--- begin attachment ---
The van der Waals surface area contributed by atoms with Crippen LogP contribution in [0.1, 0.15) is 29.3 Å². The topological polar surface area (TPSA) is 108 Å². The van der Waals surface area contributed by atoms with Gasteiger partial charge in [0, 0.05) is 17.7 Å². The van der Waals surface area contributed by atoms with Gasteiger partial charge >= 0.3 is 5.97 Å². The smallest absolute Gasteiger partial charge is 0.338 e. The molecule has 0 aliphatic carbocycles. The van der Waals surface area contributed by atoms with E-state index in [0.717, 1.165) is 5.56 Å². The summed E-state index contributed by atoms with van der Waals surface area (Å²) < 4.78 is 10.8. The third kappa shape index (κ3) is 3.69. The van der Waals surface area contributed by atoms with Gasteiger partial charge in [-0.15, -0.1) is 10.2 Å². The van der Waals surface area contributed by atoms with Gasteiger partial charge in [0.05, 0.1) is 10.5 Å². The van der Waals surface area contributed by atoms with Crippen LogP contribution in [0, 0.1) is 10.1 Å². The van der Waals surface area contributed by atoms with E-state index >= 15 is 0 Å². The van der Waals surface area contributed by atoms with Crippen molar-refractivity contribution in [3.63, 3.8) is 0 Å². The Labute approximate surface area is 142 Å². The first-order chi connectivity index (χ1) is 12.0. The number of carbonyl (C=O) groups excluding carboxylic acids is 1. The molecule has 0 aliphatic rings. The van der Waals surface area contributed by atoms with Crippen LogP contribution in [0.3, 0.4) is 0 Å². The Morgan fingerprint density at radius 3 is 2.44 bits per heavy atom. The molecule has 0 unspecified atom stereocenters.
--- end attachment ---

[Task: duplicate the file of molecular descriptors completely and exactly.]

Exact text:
The van der Waals surface area contributed by atoms with Crippen LogP contribution in [0.1, 0.15) is 29.3 Å². The topological polar surface area (TPSA) is 108 Å². The van der Waals surface area contributed by atoms with Gasteiger partial charge in [0, 0.05) is 17.7 Å². The van der Waals surface area contributed by atoms with Gasteiger partial charge >= 0.3 is 5.97 Å². The smallest absolute Gasteiger partial charge is 0.338 e. The molecule has 0 aliphatic carbocycles. The van der Waals surface area contributed by atoms with E-state index in [0.717, 1.165) is 5.56 Å². The summed E-state index contributed by atoms with van der Waals surface area (Å²) < 4.78 is 10.8. The third kappa shape index (κ3) is 3.69. The van der Waals surface area contributed by atoms with Gasteiger partial charge in [-0.15, -0.1) is 10.2 Å². The van der Waals surface area contributed by atoms with Gasteiger partial charge in [0.05, 0.1) is 10.5 Å². The van der Waals surface area contributed by atoms with Crippen LogP contribution in [0, 0.1) is 10.1 Å². The van der Waals surface area contributed by atoms with E-state index >= 15 is 0 Å². The van der Waals surface area contributed by atoms with Crippen molar-refractivity contribution in [3.63, 3.8) is 0 Å². The Labute approximate surface area is 142 Å². The first-order chi connectivity index (χ1) is 12.0. The number of carbonyl (C=O) groups excluding carboxylic acids is 1. The molecule has 0 aliphatic rings. The van der Waals surface area contributed by atoms with Crippen LogP contribution in [0.3, 0.4) is 0 Å². The Morgan fingerprint density at radius 3 is 2.44 bits per heavy atom. The molecule has 0 unspecified atom stereocenters.